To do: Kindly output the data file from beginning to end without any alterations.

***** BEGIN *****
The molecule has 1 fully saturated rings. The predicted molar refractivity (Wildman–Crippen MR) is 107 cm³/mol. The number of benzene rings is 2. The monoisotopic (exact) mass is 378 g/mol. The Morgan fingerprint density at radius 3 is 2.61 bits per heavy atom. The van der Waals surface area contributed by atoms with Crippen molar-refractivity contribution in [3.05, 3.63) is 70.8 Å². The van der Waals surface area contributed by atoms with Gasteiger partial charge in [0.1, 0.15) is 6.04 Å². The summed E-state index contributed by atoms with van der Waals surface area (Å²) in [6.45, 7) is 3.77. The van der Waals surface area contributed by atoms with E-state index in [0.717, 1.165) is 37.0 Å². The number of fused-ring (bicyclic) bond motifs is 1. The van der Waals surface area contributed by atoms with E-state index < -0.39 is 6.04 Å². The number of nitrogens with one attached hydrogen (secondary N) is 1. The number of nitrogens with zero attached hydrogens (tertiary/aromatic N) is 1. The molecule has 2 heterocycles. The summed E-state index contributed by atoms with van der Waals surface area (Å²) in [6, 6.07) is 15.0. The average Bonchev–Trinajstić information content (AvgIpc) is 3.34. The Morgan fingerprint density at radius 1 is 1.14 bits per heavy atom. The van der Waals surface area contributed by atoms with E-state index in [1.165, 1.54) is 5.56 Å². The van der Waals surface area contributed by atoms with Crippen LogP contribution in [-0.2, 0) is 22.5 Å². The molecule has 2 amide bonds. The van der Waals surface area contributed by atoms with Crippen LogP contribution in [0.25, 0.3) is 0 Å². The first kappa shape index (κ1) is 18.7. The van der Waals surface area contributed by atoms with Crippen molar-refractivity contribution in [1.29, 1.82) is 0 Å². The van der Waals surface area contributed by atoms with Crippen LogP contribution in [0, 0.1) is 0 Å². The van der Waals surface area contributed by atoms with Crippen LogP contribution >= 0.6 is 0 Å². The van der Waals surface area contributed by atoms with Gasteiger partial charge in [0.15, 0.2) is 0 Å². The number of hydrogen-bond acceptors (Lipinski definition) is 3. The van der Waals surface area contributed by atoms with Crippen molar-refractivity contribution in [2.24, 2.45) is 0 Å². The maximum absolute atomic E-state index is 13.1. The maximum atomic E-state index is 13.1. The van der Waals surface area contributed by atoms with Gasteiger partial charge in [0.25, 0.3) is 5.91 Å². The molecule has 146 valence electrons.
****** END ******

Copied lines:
The molecule has 1 fully saturated rings. The predicted molar refractivity (Wildman–Crippen MR) is 107 cm³/mol. The number of benzene rings is 2. The monoisotopic (exact) mass is 378 g/mol. The Morgan fingerprint density at radius 3 is 2.61 bits per heavy atom. The van der Waals surface area contributed by atoms with Crippen molar-refractivity contribution in [3.05, 3.63) is 70.8 Å². The van der Waals surface area contributed by atoms with Gasteiger partial charge in [0.1, 0.15) is 6.04 Å². The summed E-state index contributed by atoms with van der Waals surface area (Å²) in [6.45, 7) is 3.77. The van der Waals surface area contributed by atoms with E-state index in [0.717, 1.165) is 37.0 Å². The number of fused-ring (bicyclic) bond motifs is 1. The van der Waals surface area contributed by atoms with E-state index < -0.39 is 6.04 Å². The number of nitrogens with one attached hydrogen (secondary N) is 1. The number of nitrogens with zero attached hydrogens (tertiary/aromatic N) is 1. The molecule has 2 heterocycles. The summed E-state index contributed by atoms with van der Waals surface area (Å²) in [6, 6.07) is 15.0. The average Bonchev–Trinajstić information content (AvgIpc) is 3.34. The Morgan fingerprint density at radius 1 is 1.14 bits per heavy atom. The van der Waals surface area contributed by atoms with E-state index in [1.165, 1.54) is 5.56 Å². The van der Waals surface area contributed by atoms with Crippen LogP contribution in [-0.2, 0) is 22.5 Å². The molecule has 2 amide bonds. The van der Waals surface area contributed by atoms with Crippen LogP contribution in [0.25, 0.3) is 0 Å². The first kappa shape index (κ1) is 18.7. The van der Waals surface area contributed by atoms with Crippen molar-refractivity contribution in [1.29, 1.82) is 0 Å². The van der Waals surface area contributed by atoms with Crippen LogP contribution in [0, 0.1) is 0 Å². The van der Waals surface area contributed by atoms with Crippen LogP contribution >= 0.6 is 0 Å². The van der Waals surface area contributed by atoms with Gasteiger partial charge in [0.15, 0.2) is 0 Å². The number of hydrogen-bond acceptors (Lipinski definition) is 3. The van der Waals surface area contributed by atoms with Crippen molar-refractivity contribution in [2.24, 2.45) is 0 Å². The maximum absolute atomic E-state index is 13.1. The maximum atomic E-state index is 13.1. The van der Waals surface area contributed by atoms with Gasteiger partial charge in [0.25, 0.3) is 5.91 Å². The molecule has 146 valence electrons.